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Additional Book Information

Series: NYRB Classics
ISBN:
Pages: 370
Publication Date: June 16, 2015

Upcoming event for The Peach Blossom Fan:

Thursday, September 24, 2015, 6:30 PM - 8:00 PM
Chine Institute
100 Washington Street (enter @ 40 Rector), New York, NY 10006

For more information, see the event page here or visit the China Institute website here.

The Peach Blossom Fan

by K'ung Shang-jen, introduction by Judith T. Zeitlin, translated from the Chinese by Chen Shih-hsiang and Harold Acton with the collaboration of Cyril Birch

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A tale of battling armies, political intrigue, star-crossed romance, and historical cataclysm, The Peach Blossom Fan is one of the masterpieces of Chinese literature, a vast dramatic composition that combines the range and depth of a great novel with the swift intensity of film. 

In the mid-1640s, famine sweeps through China. The Ming dynasty, almost 300 years old, lurches to a bloody end. Peking falls to the Manchus, the emperor hangs himself, and Ming loyalists take refuge in the southern capital of Nanking. Two valiant generals seek to defend the city, but nothing can overcome the corruption, decadence, and factionalism of the court in exile. The newly installed emperor cares for nothing but theater, leaving practical matters to the insidious Ma Shih-ying. Ma’s crony Juan Ta-ch’eng is as unscrupulous an operator as he is sophisticated a poet. He diverts resources from the starving troops in order to stage a spectacular production of his latest play. History, however, has little time for make-believe, though the earnest members of the Revival Club, centered on the handsome young scholar Hou Fang-yü and his lover Fragrant Princess, struggle to discover a happy ending. K’ung Shang-jen, introduction by Judith T. Zeitlin, translated from the Chinese by Chen Shih-hsiang and Harold Acton with the collaboration of Cyril Birch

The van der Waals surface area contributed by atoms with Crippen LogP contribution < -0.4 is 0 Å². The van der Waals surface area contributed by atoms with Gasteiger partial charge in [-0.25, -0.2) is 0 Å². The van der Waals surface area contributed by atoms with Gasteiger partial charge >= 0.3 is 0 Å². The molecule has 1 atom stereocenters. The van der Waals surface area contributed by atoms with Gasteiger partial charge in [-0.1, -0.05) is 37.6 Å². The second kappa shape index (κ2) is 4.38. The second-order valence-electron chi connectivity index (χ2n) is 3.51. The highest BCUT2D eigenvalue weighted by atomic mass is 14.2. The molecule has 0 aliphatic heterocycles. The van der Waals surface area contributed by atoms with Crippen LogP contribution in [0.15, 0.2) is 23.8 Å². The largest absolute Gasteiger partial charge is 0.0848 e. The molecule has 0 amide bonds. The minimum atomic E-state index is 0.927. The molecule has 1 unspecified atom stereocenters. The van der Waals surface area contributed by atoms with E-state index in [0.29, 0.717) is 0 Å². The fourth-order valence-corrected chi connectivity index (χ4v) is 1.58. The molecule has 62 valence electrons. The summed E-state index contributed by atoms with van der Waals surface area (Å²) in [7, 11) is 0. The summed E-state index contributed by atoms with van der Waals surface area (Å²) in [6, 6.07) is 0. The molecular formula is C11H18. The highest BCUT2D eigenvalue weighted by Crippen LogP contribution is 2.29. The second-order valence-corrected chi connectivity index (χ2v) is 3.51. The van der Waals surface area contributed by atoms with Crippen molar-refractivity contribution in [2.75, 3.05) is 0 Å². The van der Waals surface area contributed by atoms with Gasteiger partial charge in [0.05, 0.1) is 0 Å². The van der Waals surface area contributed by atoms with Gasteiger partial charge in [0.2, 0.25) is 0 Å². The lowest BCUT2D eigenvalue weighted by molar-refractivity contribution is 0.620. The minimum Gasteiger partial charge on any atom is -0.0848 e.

Praise

Besides the historical authenticity, [The Peach Blossom Fan] is replete with romance, conflicts between loyalty and treachery, a healthy measure of bawdy humor, punning, elegant poetry, moral issues, and popular philosophical currents...[This] is a lively, readable, and faithful translation of a major work of Chinese literature.
—Howard Goldblatt

Many popular Chinese plays fail to qualify as literature, being no more than plain scripts for brilliant actors to display their virtuosity. T'ao-hua-shanThe Peach Blossom Fan appears to be a luminous exception, for it is a highly poetic chronicle play composed by a distinguished scholar, K'ung Shang-jen, who was born soon after the events he portrayed. As a vivid evocation of the downfall of the Ming dynasty, it deserves to be better known to students of Chinese literature and history.
—Harold Acton